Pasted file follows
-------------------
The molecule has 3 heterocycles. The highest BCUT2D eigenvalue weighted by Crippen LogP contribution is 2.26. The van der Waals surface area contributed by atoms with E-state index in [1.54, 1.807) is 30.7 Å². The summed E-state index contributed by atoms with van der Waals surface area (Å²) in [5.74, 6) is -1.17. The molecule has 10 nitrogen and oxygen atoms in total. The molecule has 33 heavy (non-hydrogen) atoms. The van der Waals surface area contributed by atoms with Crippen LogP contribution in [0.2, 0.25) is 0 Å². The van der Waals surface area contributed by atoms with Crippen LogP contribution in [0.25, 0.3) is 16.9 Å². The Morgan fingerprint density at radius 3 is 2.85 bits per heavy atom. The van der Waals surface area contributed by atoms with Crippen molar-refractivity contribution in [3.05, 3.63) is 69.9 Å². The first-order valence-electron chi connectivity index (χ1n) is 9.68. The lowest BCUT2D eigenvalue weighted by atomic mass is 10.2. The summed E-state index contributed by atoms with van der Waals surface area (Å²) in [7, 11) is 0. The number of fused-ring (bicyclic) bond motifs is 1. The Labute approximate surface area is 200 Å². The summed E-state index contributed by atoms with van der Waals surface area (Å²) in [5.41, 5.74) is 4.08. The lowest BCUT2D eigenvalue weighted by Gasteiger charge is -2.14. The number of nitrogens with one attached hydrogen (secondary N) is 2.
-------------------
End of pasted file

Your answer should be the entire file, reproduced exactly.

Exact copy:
The molecule has 3 heterocycles. The highest BCUT2D eigenvalue weighted by Crippen LogP contribution is 2.26. The van der Waals surface area contributed by atoms with E-state index in [1.54, 1.807) is 30.7 Å². The summed E-state index contributed by atoms with van der Waals surface area (Å²) in [5.74, 6) is -1.17. The molecule has 10 nitrogen and oxygen atoms in total. The molecule has 33 heavy (non-hydrogen) atoms. The van der Waals surface area contributed by atoms with Crippen LogP contribution in [0.2, 0.25) is 0 Å². The van der Waals surface area contributed by atoms with Crippen LogP contribution in [0.25, 0.3) is 16.9 Å². The Morgan fingerprint density at radius 3 is 2.85 bits per heavy atom. The van der Waals surface area contributed by atoms with Crippen molar-refractivity contribution in [3.05, 3.63) is 69.9 Å². The first-order valence-electron chi connectivity index (χ1n) is 9.68. The lowest BCUT2D eigenvalue weighted by atomic mass is 10.2. The summed E-state index contributed by atoms with van der Waals surface area (Å²) in [7, 11) is 0. The number of fused-ring (bicyclic) bond motifs is 1. The Labute approximate surface area is 200 Å². The summed E-state index contributed by atoms with van der Waals surface area (Å²) in [5.41, 5.74) is 4.08. The lowest BCUT2D eigenvalue weighted by Gasteiger charge is -2.14. The number of nitrogens with one attached hydrogen (secondary N) is 2.